Treatment: WastewaterW is generated from the numerous aspects of milk production including washing and general cleaning of the facility, transportation vehicles, tanks and storage containers, collecting a mixture of milk solids, milk waste, feces, urine, detergents and sanitizers—these amounts varies depending on the size of the facility and country of origin[1][11]. Treatment of dairy related effluenceW generally occurs from the use of a heavily oxygenated environment while the treated water is then directed to surface water, effluent ponds or for use in irrigating pastures[11]. If not treated properly wastewater can have negative effects on the surrounding environment by impeding the areas ability to support aquatic life and through nitrate contamination of ground water from runoff [11]. Effluent ponds also produce methane, which accounts for nearly 25% of New Zealand’s methane emissions [12].

Media[edit]

Marketing campaigns[edit]

Considered to be one of the most influential marketing campaigns, the “got milk?” advertisements were an American effort at commoditizing and soliciting the consumption of milk, running from 1993 until February 24, 2014 when it was replaced by the slogan “Milk Life”. The “got milk?” print ads were notably celebrity-focused, featuring popular musicians, actors, comedians and athletes, all endorsing the consumption of milk with a white mustache. The sales of milk throughout California saw an increase in overall consumption, though these effects were not felt as significantly elsewhere in the country W. Counter campaigns in response to this marketing include PETA’sW “got pus?” and MFA’sW “got ethics?” In an attempt to revamp milk sales, which have dwindled due to the milk alternative market, the newest campaign, “Milk Life”, aims at focusing on milks suggested nutritional benefits, heavily emphasizing protein content [13].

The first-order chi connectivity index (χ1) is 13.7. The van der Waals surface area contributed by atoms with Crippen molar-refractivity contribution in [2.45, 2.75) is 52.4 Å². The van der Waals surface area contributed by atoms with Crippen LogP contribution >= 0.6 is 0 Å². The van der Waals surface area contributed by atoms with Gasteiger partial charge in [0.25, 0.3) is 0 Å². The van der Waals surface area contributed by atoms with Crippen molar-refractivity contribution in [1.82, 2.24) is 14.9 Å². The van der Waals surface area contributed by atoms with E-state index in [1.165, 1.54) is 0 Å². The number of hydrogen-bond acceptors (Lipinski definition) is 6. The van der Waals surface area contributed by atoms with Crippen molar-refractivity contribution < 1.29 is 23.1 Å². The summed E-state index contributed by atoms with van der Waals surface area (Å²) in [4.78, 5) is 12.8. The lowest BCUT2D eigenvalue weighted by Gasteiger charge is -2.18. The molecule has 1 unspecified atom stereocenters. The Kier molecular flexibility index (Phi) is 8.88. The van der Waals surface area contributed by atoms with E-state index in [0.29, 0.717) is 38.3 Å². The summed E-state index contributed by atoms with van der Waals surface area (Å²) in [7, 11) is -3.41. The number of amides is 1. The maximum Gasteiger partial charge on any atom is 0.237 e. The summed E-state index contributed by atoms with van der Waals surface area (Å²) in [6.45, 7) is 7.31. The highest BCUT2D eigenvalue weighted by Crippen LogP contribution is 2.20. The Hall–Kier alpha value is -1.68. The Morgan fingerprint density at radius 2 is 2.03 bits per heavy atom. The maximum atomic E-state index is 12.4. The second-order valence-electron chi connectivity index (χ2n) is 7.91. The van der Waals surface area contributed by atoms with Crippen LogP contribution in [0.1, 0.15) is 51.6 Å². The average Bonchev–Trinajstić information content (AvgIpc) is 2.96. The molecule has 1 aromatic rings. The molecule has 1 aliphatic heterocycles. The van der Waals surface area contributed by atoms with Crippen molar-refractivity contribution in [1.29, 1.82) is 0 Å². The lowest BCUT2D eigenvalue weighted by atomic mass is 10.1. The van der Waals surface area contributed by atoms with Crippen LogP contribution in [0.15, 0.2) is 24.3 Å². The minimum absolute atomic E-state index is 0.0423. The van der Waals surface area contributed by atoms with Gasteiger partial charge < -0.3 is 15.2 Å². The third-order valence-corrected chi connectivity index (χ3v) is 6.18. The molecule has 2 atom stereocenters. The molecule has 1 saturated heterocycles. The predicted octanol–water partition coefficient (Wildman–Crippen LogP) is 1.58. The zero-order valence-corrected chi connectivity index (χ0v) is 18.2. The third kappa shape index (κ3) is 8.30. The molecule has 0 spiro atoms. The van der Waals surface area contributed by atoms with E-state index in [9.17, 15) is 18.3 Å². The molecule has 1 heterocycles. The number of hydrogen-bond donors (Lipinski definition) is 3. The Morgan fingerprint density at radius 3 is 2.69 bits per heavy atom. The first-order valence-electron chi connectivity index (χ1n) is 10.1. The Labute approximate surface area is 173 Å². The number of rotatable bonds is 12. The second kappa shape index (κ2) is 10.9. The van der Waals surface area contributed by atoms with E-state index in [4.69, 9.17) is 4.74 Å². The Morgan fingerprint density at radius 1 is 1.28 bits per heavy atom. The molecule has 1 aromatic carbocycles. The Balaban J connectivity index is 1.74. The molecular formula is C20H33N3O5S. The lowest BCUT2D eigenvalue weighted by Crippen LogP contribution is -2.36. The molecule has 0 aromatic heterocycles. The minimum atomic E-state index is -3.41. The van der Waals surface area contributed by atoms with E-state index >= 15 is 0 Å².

Ag-gag graphic
Limitations to media coverage[edit]

Within the United States there have been numerous bills posed to prevent the filming, photographing and general recording of factory farming. Collectively this suppression of whistleblowing is referred to “ag-gag”W and attempts to criminalize any recording of farming facilities without explicit permission[14].


Notes[edit]

  1. Management of Waste From Animal Production Processing,Food and Agriculture Organization of the United Nations 1996.
  2. 2.0 2.1 2.2 Tackling Climate Change Through Livestock: A Global Assessment of Emissions and Mitigation Opportunities, Food and Agriculture Organization of the United Nations, 2013
  3. Brazil’s Deforestation Worries Scientists, Brazzil Magazine, 2004. http://www.brazzil.com/component/content/article/79-july-2004/2005.html)
  4. Estimativas Anuais Desde 1988 ate, 2009, http://www.obt.inpe.br/prodes/prodes_1988_2009.htm
  5. Problems in the Amazon Rainforest: Forests burn, soils dwindle and people suffer, World Wide Fund for Nature. http://wwf.panda.org/what_we_do/where_we_work/amazon/problems/
  6. 6.0 6.1 6.2 6.3 Singer, Peter and Jim Manson (2006). The Ethics of What We Eat: Why Our Food Choices Matter. First Edition. Rodale Inc. pp 60, 233-234.
  7. Overview of Greenhouse Gases, United States Environmental Protection Agency.http://epa.gov/climatechange/ghgemissions/gases/ch4.html
  8. California’s Central Valley, Merced County Regional. http://www.ftz226.co.merced.ca.us/valley/index.html
  9. Water Trivia Facts, Ecotech Water, LLC. http://www.ecotechwater.com/Company/watertrivia.html
  10. Harner, J.P. et al. “Scientific Data for Developing Water Budgets on Dairy
  11. 11.0 11.1 11.2 Farm Dairy Fact Sheet,Environment Bay of Plenty Regional Council. http://www.boprc.govt.nz/media/29026/FarmDairy-090526-Factsheet01.pdf
  12. Pratt, Chris. 2012. “Biofiltration of methane emissions from a dairy farm effluent pond”. Agriculture, Ecosystems & Environments
  13. ‘Got Milk’ Dropped as National Milk Industry Changes Tactics, Ad Age. http://adage.com/article/news/milk-dropped-national-milk-industry-tactics/291819/
  14. Anti-Whistleblower Bills Hide Factory-Farming Abuses from the Public, Humane Society. http://www.humanesociety.org/issues/campaigns/factory_farming/fact-sheets/ag_gag.html#id=album-185&num=content-3312